being a news photographer gets me access to places that I sometimes would be forbidden. This can come in the form of an automatic free access pass, or people who see the camera, recognize me, and wave me to wherever I want to go.

People also often get excited when they know a news photographer is around, and some things I do (such as take photos of complete strangers) are very awkward, but everyone acts like it’s normal, even though a random stranger on the street wouldn’t get such a warm welcome.

At the same time, there are those who distrust, and think there must be some agenda behind my photos. Either that or they just do not like photos. Then there are the archenemies…

Honestly, I just wanted to use an analogy for my job, and super hero was the first thing that came to mind. But in reality, being a photographer makes you think differently about events.

When you are trying to get a specific photo, you can’t help but notice that when the graduates at the front of the room are shaking hands with the superintendent, their faces are hidden by their shoulder, or that while the person standing in front of you in a concert is enjoying themselves, they keep blocking your shots when they raise their arms above their heads in cheer, or any number of things that might not be noticed by someone just enjoying themselves at an event.

Nobody plans an event to make it easier on the photographer, unless they spent a lot of money on the photographer, and things that are exciting to a bystandard, like a light show, are a nuisance or an opportunity to someone trying to get the perfect shot.

Sometimes, a really exceptional photo is just beyond a person’s opportunity or ability, and in those times, the photos that end up in the paper end up plain and familiar.

On the other hand, sometimes the stars align, and put the photographer in exactly the right place for a shot they really enjoy personally, and those times make it all worthwhile.

Jesse Triplet, Collective Soul guitarist gets up close and personal for a solo. Photo by Travis Grimler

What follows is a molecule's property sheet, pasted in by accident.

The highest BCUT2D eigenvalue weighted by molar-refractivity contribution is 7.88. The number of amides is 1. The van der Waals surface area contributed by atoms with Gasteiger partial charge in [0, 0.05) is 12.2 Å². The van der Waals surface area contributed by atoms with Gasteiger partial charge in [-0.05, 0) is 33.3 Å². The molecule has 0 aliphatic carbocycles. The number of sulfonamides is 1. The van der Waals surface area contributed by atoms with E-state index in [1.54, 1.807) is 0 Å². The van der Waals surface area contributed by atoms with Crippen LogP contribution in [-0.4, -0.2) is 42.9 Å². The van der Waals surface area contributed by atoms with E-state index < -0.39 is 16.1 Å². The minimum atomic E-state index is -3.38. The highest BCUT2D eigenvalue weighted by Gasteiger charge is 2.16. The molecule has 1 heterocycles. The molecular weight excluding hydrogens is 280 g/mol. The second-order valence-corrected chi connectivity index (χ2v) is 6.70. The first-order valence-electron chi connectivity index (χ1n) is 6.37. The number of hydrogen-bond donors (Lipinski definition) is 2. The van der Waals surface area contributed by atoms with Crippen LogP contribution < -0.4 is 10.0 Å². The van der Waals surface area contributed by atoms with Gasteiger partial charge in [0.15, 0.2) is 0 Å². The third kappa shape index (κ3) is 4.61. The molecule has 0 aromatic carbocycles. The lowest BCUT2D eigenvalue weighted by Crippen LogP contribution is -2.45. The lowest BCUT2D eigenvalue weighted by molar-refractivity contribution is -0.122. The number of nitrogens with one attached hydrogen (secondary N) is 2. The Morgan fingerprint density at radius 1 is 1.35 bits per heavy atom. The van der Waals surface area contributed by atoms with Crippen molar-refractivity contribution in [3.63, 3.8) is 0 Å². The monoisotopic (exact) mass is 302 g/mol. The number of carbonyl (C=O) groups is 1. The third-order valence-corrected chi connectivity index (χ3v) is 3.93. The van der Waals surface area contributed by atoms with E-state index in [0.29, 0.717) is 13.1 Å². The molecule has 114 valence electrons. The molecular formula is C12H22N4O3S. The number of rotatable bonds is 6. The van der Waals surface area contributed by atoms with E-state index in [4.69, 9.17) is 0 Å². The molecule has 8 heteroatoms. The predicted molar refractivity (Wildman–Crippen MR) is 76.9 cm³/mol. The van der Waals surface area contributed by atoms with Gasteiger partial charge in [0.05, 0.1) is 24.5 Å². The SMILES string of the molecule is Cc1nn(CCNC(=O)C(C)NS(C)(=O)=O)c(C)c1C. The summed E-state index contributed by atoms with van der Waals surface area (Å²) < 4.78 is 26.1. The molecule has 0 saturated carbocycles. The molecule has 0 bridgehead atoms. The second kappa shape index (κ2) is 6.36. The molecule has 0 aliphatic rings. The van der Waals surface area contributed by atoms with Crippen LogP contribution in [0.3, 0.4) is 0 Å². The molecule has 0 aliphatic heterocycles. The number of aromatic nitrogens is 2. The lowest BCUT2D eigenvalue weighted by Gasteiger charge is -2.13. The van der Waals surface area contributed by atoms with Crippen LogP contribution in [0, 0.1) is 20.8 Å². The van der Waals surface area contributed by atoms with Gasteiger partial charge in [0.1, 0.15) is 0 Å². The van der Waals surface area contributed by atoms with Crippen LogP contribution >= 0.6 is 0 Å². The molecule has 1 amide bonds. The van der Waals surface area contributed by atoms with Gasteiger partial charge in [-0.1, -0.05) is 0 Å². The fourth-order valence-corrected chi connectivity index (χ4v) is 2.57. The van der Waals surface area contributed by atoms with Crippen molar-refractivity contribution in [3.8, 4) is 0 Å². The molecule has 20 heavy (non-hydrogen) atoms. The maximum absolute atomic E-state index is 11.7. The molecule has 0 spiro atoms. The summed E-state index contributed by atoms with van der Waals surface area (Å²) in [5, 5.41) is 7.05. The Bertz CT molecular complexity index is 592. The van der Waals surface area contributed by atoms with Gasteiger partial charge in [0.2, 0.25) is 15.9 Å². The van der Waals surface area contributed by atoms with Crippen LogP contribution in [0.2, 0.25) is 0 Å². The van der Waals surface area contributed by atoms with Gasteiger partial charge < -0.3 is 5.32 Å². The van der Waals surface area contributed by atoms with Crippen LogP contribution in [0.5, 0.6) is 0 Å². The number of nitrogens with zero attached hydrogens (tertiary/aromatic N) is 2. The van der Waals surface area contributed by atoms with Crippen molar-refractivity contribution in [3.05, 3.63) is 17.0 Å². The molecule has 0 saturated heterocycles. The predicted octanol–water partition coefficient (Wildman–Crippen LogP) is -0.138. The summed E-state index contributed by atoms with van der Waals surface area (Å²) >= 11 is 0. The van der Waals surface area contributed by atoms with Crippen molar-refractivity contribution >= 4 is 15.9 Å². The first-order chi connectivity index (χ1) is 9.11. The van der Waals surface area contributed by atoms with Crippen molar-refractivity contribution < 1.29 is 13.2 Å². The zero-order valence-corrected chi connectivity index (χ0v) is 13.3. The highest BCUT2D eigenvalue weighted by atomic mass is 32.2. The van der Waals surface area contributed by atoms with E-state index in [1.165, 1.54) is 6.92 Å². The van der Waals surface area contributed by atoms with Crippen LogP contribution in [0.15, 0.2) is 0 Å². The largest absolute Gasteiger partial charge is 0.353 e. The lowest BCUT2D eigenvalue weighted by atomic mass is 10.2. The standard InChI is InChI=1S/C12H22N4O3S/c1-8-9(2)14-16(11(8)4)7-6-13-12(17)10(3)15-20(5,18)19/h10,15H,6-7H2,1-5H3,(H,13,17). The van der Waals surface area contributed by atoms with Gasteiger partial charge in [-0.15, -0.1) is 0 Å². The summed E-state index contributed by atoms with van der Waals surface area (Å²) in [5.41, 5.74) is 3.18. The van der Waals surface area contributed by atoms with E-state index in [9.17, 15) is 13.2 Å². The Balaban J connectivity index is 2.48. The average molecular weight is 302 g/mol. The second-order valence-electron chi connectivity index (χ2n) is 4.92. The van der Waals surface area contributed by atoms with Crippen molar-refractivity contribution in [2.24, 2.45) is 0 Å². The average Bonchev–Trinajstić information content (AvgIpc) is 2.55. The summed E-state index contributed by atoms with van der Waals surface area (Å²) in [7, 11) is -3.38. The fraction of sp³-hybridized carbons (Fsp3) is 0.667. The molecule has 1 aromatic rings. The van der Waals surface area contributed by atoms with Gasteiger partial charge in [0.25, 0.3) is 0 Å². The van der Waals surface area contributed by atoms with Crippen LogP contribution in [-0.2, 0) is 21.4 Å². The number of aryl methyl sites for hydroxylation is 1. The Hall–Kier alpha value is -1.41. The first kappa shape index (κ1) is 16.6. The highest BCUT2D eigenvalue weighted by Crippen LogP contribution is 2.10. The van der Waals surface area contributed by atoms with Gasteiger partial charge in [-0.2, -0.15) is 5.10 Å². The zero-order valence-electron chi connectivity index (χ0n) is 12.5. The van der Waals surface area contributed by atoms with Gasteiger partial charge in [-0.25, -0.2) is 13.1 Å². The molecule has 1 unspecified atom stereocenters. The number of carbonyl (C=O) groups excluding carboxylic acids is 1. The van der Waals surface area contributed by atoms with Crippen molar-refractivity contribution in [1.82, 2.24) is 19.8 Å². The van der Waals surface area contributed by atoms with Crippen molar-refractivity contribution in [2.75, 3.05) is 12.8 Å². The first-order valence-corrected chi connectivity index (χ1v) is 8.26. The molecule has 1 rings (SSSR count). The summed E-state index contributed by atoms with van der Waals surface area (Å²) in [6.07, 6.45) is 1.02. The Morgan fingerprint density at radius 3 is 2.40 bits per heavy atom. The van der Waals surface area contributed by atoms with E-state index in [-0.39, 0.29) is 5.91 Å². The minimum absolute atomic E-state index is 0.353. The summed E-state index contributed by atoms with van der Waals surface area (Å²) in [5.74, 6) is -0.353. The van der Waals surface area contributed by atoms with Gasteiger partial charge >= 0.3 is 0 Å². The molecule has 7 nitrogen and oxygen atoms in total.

Did I mention I love my job?

For more great Moondance Jam Photos, visit http://pineandlakes.mycapture.com/mycapture/folder.asp?event=1825254&CategoryID=22649

and

http://pineandlakes.mycapture.com/mycapture/folder.asp?event=1825804&CategoryID=22649

Now, as bonus content, I have a treat for all you concert goers out there. Have you ever looked at your concert wristband after the show and felt sad that it wasn’t reusable for something?

Now at the completion of this year’s Moondance Jam in Northern Minnesota, I thought it would be a great time to show my readers how to turn their EXPIRED festival wrist band into jewelry that can be taken on and off at will. For those ne’er-do-wells out there that sought this tutorial as a way to cheat the venue, no, the bracelet will not pass inspection by the people at the gate so don’t be a jerk.

For starters, you need this kind of wristband.

Not this kind.

And what are called snap fasteners. You can find them in almost any craft store. There are a variety of types, but you should get what are called “prong snap fasteners”. They have a very small nub that on one side that fits into a hole in the other. You could get a fastener that looks like those found on jeans, but then you would have a one size bracelet. Using the smaller ones means you can make the wristband wider or narrower to fit different wrists. Enough of my rambling, here they are.

They should cost about $5 or less in most places.

The first step is to remove the bracelet without damaging the key components. This is very important. DO NOT RIP THE PLASTIC!!

Don’t do this!

Doing so will either ruin the bracelet, or shorten it so much you will never be able to wear it (which might not be a big deal if you are giving it to someone with small wrists as a gift). You must find some way of removing the bracelet without shortening it. Breaking the button is perhaps the best way. I use a pair of pliers with a wire cutter.

You note how the pliers have a wire cutting notch. The button fits nicely in this notch, just be sure not to catch any of the plastic. Once you are sure you have the button and only the button, squeeze the pliers slowly but firmly, watching to make sure the button breaks without tearing the bracelet.

Broken button with plastic intact.

Once the button is removed you should have something that looks like this. I like to go for something neutral like silver or black buttons, but you can get “prettier” colors to suit someone as a gift, or to match your wrist band.